SAM NELSON HARRIS: I think I’m constantly working, constantly being creative, just because that’s what I love to do. This record, [I] started kind of thinking about it around 2021, while we were on tour supporting The Beautiful Liar [2021]. That record had been so high concept, and I basically created this other persona for it – that was so fun to do that and kind of be someone else for an album, but I wanted to be myself again. And this record is very much me and my story. I feel very fortunate that I am in a band where these guys really want me to write my best and most honest stuff, and personal stuff, and not worry about whether or not it’s something that they can necessarily relate to on the deepest of deep levels. Although my brother [keyboardist Casey Harris] relates to a lot of it because he also grew up in upstate New York [with me], I wanted to do something that was personal. I was, at the time, having a bit of my own identity crisis and trying to figure out, “What foot do I put forward now that we’re solidly adults?” I’m 35, my brother is 37. I had spent so much of my life, I feel like, half in a brother role and half in almost like a parental role with him, even though he’s my older brother, because we lived together and I helped him out with a lot of things. [Ed.: Casey Harris is blind.] I think it’s very common with siblings of folks with disabilities to feel like that. He’s doing great on his own. He’s got his life, he’s raising two kids, he’s taking care of them. I didn’t need to take care of him anymore. So then that left me kind of looking at myself like, “Where do I fit in in this world now? Who am I?” And I think that question had to be explored by going back in time a little bit. Going back to the beginning. And that felt very urgent to me at the time. Then the pandemic magnified everything, too. Those feelings of, “What do I actually want, because the world could end at any second, and who am I, where am I going?”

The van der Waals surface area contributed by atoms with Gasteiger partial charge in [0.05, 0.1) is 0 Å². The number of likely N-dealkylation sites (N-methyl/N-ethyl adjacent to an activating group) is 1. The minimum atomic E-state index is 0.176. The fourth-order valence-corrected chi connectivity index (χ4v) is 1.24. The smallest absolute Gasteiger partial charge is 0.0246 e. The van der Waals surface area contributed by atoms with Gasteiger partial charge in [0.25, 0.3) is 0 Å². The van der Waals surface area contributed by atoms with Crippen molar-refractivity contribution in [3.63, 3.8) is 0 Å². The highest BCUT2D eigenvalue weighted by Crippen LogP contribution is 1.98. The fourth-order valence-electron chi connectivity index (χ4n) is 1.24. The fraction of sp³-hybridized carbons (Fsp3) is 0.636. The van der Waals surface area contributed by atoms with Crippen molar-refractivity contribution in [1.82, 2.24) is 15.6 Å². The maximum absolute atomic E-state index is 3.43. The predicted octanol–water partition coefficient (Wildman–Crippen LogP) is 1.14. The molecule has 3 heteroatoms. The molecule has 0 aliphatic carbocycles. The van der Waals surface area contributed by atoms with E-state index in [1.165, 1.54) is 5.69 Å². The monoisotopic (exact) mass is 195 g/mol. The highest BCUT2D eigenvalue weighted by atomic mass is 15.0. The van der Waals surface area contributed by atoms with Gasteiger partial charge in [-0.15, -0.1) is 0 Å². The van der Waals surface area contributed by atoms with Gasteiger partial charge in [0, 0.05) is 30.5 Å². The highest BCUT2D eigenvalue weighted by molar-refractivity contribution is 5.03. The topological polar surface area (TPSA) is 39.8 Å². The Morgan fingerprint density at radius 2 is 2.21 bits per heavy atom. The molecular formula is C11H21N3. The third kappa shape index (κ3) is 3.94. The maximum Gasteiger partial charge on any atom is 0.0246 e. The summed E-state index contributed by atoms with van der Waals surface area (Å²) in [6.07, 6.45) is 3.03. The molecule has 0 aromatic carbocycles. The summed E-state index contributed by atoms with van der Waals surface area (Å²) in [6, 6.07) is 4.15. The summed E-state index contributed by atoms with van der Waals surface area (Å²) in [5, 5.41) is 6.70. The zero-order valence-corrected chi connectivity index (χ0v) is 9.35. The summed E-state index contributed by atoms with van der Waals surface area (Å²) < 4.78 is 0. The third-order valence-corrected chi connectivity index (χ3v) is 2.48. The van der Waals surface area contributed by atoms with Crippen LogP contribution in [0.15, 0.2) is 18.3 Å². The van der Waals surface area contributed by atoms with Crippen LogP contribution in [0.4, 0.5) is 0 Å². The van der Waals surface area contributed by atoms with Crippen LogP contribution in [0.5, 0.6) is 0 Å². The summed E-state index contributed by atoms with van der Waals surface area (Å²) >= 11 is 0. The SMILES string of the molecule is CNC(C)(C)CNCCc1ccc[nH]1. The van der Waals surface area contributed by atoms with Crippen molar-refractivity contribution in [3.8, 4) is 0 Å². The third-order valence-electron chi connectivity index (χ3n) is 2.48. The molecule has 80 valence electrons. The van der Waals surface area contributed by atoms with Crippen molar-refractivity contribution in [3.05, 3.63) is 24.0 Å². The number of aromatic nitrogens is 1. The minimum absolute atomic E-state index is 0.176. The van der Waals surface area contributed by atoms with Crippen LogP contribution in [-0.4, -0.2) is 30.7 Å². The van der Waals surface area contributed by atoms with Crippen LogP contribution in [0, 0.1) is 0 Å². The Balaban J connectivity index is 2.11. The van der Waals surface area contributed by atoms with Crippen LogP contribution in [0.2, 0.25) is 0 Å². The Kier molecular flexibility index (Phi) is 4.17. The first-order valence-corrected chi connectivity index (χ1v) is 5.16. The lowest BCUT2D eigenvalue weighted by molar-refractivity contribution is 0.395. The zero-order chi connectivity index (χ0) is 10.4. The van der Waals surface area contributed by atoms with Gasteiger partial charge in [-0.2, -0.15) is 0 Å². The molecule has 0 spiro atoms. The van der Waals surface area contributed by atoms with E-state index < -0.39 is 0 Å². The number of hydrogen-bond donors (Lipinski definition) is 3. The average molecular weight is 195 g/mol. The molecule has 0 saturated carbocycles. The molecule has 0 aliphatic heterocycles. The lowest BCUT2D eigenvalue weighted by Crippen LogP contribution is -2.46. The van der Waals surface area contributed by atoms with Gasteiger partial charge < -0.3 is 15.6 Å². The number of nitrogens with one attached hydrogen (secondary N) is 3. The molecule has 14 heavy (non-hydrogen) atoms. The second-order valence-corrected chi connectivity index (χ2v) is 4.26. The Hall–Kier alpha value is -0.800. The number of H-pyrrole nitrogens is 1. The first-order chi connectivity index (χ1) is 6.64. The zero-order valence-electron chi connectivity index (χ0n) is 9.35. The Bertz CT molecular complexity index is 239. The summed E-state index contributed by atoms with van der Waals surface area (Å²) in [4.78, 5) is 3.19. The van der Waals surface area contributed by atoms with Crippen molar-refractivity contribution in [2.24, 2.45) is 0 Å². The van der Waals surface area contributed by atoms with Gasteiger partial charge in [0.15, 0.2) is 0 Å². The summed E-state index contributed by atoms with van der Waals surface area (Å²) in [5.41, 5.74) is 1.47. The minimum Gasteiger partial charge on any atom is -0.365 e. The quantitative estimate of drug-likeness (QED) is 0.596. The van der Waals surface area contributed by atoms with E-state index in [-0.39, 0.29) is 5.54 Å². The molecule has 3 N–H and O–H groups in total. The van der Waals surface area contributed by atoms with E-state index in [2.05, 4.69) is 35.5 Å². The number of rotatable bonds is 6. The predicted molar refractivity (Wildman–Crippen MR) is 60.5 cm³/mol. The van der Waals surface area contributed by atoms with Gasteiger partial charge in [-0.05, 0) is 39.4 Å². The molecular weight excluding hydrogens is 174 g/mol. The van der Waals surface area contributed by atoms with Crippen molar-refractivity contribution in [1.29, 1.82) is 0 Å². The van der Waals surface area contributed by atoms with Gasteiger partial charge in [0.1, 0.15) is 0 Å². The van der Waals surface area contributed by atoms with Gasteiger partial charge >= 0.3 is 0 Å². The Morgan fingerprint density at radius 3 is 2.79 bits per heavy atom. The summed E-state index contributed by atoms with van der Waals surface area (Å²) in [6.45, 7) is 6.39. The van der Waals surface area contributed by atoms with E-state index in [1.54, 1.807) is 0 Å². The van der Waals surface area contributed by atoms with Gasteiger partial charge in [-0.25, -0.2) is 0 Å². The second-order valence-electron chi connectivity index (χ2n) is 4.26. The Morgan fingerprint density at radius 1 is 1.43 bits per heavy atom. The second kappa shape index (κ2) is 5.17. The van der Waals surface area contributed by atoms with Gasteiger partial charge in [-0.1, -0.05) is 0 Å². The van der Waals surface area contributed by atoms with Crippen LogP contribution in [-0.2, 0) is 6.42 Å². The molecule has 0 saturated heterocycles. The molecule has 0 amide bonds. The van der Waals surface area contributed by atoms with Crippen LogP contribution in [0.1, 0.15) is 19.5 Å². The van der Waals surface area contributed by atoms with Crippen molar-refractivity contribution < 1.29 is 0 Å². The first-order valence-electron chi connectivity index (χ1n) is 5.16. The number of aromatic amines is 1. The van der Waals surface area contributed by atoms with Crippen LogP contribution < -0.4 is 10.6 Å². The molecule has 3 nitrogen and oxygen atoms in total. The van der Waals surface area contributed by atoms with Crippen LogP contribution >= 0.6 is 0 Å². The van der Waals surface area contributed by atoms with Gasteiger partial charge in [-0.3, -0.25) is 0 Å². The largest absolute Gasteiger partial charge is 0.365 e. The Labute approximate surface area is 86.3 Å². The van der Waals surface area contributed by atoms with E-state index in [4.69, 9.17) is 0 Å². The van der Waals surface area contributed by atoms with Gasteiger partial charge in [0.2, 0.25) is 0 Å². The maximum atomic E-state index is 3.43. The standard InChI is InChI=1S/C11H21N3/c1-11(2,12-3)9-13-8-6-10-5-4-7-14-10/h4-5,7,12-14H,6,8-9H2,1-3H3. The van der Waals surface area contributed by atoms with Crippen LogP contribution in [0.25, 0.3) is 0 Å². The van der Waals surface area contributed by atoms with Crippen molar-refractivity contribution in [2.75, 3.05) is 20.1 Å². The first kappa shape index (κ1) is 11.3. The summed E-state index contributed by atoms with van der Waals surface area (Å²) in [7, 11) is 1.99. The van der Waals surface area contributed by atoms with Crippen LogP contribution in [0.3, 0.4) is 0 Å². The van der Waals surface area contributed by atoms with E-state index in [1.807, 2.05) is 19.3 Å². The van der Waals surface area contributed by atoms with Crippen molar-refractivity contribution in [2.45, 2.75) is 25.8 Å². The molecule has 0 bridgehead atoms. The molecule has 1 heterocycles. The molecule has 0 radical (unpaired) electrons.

That all definitely explains why it’s more of an introspective album this time.

SAM NELSON HARRIS: Yeah, and also I think a big part of it is embracing where I’m from. Because I came from a small town [Ithaca, New York], I wanted to make big records. I wanted to be loud. I wanted to make as much noise as possible, and that’s why we became the kind of pop alternative band that we became. I didn’t want to make small music. I didn’t want to make small town music. And this record is me embracing that part of myself, and telling these smaller, intimate stories and making a record that felt very specific to upstate New York. Leaning into it rather than trying to get away from it.

What do you think it is about your work that’s connected with people as strongly as it has?